Today, madaris are scattered nationwide, with the majority found in Central and Western Mindanao. It is estimated that there are between 600 and 1,000 madaris in Mindanao with a total student population of between 60,000 and 100,000. Provinces with over 100 madaris each are Lanao del Sur, Basilan and Maguindano.

Aside from the madaris, the Department of Education (DepEd) has 459 public schools nationwide implementing madrasah. This number does not include the Autonomous Region in Muslim Mindanao (ARMM) with its own regional DepEd which is technically independent of the national DepEd.

The Philippine government through the DepEd has developed the Road Map for Upgrading Muslim Basic Education, a comprehensive program for the educational development of Filipino Muslims.

The Road map espouses the following principles:

  • That Muslims, like all other Filipino citizens, shall have intellectual and educational capacity to participate actively in the social, economic and political endeavors of the country.  A progressive Muslim will be a peace-loving and patriotic Filipino citizen who is able to compete in the job market locally and globally to upgrade his/her quality of life.
  • That Muslims as Filipino citizens shall advance their educational status, from which the Philippine nation shall obtain political and economic gains and benefits that will ensure a steady flow of investment, not only in Mindanao but in the whole country.
  • That Muslims as Filipino citizens shall ensure sustained and permanent peace through access to Islamic-friendly educational curriculum and quality basic education comparable to the rest of the Filipino people.
  • That there shall be a strengthening of the present Madrasah educational system as vital component of the national education system.
  • That the peace process shall be enhanced when Filipino Muslims are educated in Islamic-friendly quality basic education which will contribute to the eradication of separatist sentiments in the minds of present and future generations of Filipino Muslims.

 

 

The Road Map has the following seven program components:

 

 

 

 

 

  • Development and institutionalization of madrasah education.
  • Upgrading quality secular basic education in formal elementary and secondary schools serving Muslim students.
  • Developing and implementing an alternative learning system for Filipino Muslim out-of-school youth.
  • Developing and implementing appropriate livelihood skills education and training for present-day students of private madaris and out-of-school youth.
  • Supporting government efforts to provide quality Early Childhood Care and Development (ECCD) Program for Filipino Muslim preschool children.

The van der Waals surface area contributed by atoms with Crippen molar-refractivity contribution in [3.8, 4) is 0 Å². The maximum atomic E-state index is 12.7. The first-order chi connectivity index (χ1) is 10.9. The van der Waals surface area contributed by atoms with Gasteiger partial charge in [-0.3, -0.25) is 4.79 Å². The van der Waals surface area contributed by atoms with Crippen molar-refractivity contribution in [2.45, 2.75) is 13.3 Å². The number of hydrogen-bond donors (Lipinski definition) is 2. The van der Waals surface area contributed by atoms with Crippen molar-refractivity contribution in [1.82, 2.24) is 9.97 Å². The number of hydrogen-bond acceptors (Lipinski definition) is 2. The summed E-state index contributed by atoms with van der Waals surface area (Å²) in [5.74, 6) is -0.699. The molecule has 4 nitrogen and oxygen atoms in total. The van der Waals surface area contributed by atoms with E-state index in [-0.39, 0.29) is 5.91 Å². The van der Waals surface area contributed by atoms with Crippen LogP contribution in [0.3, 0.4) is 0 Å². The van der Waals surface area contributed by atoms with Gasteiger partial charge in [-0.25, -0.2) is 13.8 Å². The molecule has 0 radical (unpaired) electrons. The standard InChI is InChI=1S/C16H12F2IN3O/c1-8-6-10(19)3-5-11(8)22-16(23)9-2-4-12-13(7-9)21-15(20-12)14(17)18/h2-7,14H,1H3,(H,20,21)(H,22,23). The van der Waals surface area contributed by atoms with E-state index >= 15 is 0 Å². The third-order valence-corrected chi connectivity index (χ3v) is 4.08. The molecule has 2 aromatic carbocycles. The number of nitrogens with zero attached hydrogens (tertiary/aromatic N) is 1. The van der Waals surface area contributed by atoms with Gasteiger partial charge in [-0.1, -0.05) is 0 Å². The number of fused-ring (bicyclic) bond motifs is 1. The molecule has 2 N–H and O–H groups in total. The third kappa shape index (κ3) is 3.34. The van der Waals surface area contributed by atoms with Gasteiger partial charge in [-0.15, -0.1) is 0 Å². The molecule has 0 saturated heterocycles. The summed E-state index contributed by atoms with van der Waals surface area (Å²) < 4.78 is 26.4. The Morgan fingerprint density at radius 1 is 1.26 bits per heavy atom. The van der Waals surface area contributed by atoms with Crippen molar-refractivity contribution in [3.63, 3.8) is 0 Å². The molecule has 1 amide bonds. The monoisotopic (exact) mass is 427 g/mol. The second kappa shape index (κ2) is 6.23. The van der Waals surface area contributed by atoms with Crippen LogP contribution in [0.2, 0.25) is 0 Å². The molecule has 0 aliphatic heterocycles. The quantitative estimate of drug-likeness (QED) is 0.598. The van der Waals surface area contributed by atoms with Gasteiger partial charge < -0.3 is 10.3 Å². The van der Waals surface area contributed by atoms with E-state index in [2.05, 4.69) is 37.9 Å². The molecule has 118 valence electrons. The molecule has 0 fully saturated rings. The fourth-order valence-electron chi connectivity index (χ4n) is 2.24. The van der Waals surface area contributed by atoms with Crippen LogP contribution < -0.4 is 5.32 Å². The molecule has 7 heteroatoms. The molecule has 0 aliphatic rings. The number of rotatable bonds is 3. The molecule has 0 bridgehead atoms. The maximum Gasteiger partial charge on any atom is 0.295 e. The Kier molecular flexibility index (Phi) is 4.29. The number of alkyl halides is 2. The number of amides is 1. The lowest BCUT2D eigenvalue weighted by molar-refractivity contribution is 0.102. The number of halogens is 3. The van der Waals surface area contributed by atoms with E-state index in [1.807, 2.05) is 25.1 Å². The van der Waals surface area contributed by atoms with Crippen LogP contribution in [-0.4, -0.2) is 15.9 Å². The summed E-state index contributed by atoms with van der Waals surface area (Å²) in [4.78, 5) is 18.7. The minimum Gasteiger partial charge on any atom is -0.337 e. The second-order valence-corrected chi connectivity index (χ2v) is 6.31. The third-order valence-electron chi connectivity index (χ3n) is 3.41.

• Creation of a Special Found for Assistance to Muslim Educational (FAME) by an Act of Congress.  

 

 

 

 

 

The development and institutionalization of madrasah education as well as the standard curriculum for elementary public schools and private madaris was approved and prescribed by the Department of Education under DepED Order No. 51, s. 2004.   The Autonomous Region in Muslim Mindanao (ARMM) had adopted the national standard curriculum by virtue of ARMM RG Executive Order No. 13-A, s. 2004.  With these issuances, the madrasah educational system has now been upgraded as a vital component of the national educational system, similar to the mainstream school system.

 

 

 

 

 

References:

 

 

 

 

 

Abubakar, Carmen A. (1983). “The Islamization of Southern Philippines: An Overview.” In F. Landa Jocano (Ed.), Filipino Muslims: Their Social Institutions and Cultural Achievements. Quezon City: Asian Center, University of the Philippines.

Alonto, Abdulghafur M. (1986). Management and Organization of Madrasah:  The Madrasah in the Philippine and Its Role in National Integration. Iligan City: Coordination Center for Research and Development, Mindanao State University-Iligan Institute of Technology.

Boransing, Manaros B. “Official Definition of Madrasah.” Department of Education undated issuance from the Office of the Undersecretary for Mindanao Affairs.

Esplanada, Jerry E. (2007, Aug. 24). “DepEd pushes Madrasah program.” http://pcid.org.ph/index.php?option=com_content&task=view&id=50&Itemid=1

Ismael, Ahmad. (1995). Status of Muslim Religious Education  in ARMM (unpublished thesis, De La Salle University, Manila).

“Status of Madrasah Education in the Philippines and Its Development and Institutionalization as a Component of the Philippine System of Education.” (2006). PowerPoint presentation during Seminar-Workshop on the Management of Curriculum Change, June 7-9, 2006, Frank X-Lynch S.J. Resource Center, Philippine Social Science Council Commonwealth Avenue, Diliman, Quezon City.

 

Last updated by Dali Mambuay Macatanong™ Nov 14, 2010.